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Maternal Depression Can Impact Children's Health

By Rheyanne Weaver HERWriter
 
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Maternal Depression Can Impact Children's Health 4 5 6
 mother's depression can harm a child's health
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Maternal depression is not only an ongoing struggle for mothers, but research suggests children of depressed mothers can be impacted in multiple ways.

For example, a recent study published in the Journal of Affective Disorders noted that mothers who are depressed have a reduced responsiveness toward infant distress, which can lead to harmful effects on the child.

However, the small pilot study stated that women who received cognitive behavioral therapy treatment had a reduction in their depression and as a result, were also more responsive toward infant distress.

Another study published in the journal Pediatrics found that children ages 4 and 5 were more likely to be short for their age if their mothers were depressed starting around nine months after the child was born.

An article about the study on Medpage Today stated that children of depressed mothers could have an “increased stress response,” which could lead to higher cortisol levels and lower levels of growth hormones. This could lead to a shorter height.

Mothers with depression might practice “poor parenting behaviors and feeding practices” as well, and children might form an insecure attachment with depressed mothers.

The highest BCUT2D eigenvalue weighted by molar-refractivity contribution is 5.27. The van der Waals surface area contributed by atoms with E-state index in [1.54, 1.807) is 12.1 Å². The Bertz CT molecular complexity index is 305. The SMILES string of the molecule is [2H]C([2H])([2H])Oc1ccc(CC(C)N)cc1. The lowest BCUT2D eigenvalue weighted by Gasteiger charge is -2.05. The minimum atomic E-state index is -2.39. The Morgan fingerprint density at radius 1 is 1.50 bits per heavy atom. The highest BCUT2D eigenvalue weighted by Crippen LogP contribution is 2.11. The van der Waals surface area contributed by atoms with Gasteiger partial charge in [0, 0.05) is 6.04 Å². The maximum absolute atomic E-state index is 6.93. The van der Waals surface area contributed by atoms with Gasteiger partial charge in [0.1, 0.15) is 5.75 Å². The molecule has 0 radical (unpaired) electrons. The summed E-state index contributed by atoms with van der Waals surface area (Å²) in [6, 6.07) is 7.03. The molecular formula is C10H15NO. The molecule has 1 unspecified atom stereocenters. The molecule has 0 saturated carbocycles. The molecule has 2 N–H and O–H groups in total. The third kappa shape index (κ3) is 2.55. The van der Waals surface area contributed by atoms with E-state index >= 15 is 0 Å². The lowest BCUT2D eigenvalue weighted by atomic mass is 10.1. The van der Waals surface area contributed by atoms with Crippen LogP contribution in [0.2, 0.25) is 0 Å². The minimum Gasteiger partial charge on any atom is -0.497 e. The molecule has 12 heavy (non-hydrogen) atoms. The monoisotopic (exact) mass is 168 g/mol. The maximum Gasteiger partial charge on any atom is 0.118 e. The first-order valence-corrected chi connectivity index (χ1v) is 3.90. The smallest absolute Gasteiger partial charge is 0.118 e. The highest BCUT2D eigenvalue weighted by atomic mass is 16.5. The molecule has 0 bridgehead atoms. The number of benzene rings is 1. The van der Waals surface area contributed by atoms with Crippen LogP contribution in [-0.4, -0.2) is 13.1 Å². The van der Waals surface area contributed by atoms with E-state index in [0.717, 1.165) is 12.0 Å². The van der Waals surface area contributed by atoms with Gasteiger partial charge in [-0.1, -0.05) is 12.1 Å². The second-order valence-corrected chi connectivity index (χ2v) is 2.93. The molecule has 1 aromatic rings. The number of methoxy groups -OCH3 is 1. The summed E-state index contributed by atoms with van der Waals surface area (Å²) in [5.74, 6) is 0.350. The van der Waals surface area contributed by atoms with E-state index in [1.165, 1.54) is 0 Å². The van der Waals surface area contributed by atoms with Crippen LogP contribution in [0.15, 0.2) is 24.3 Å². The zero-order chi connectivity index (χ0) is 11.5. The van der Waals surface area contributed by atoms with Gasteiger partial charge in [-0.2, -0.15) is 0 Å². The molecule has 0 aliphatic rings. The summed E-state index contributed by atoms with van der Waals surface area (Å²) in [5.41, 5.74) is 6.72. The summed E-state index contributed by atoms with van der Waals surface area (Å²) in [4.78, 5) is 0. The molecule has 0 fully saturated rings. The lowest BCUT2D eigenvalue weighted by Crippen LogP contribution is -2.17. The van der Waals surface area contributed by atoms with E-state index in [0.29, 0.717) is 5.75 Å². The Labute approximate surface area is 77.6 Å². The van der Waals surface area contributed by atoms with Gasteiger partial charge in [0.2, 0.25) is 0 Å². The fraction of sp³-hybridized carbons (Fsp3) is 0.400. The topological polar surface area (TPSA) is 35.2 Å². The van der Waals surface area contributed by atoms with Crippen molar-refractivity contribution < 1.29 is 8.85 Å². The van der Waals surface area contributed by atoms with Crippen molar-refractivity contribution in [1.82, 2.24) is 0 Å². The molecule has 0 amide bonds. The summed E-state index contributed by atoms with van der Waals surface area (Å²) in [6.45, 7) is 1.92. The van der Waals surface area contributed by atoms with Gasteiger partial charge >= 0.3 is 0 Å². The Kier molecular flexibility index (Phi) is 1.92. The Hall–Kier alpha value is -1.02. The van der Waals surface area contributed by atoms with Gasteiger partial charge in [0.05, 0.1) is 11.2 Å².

The article added that stunted growth at a young age is associated with various negative outcomes, such as poor development, reduced scholastic performance, smaller body size as an adult, and higher levels of death.

Nerina Garcia-Arcement, a licensed clinical psychologist, said in an email that there are many negative health outcomes for children of depressed mothers. For example, children of depressed mothers tend to visit the emergency room more often, and they might even develop depression in their teens.

“A depressed mother often is less responsive to their child's needs (i.e., when distressed, hungry) and does not have the emotional and physical energy to play and cuddle with their child,” Garcia-Arcement said.

“This can be disruptive to forming a secure and healthy emotional bond with each other. When a child does not feel safe and secure they can go on to become isolated, have difficulties making friends and develop anxiety and depression.”

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We value and respect our HERWriters' experiences, but everyone is different. Many of our writers are speaking from personal experience, and what's worked for them may not work for you. Their articles are not a substitute for medical advice, although we hope you can gain knowledge from their insight.

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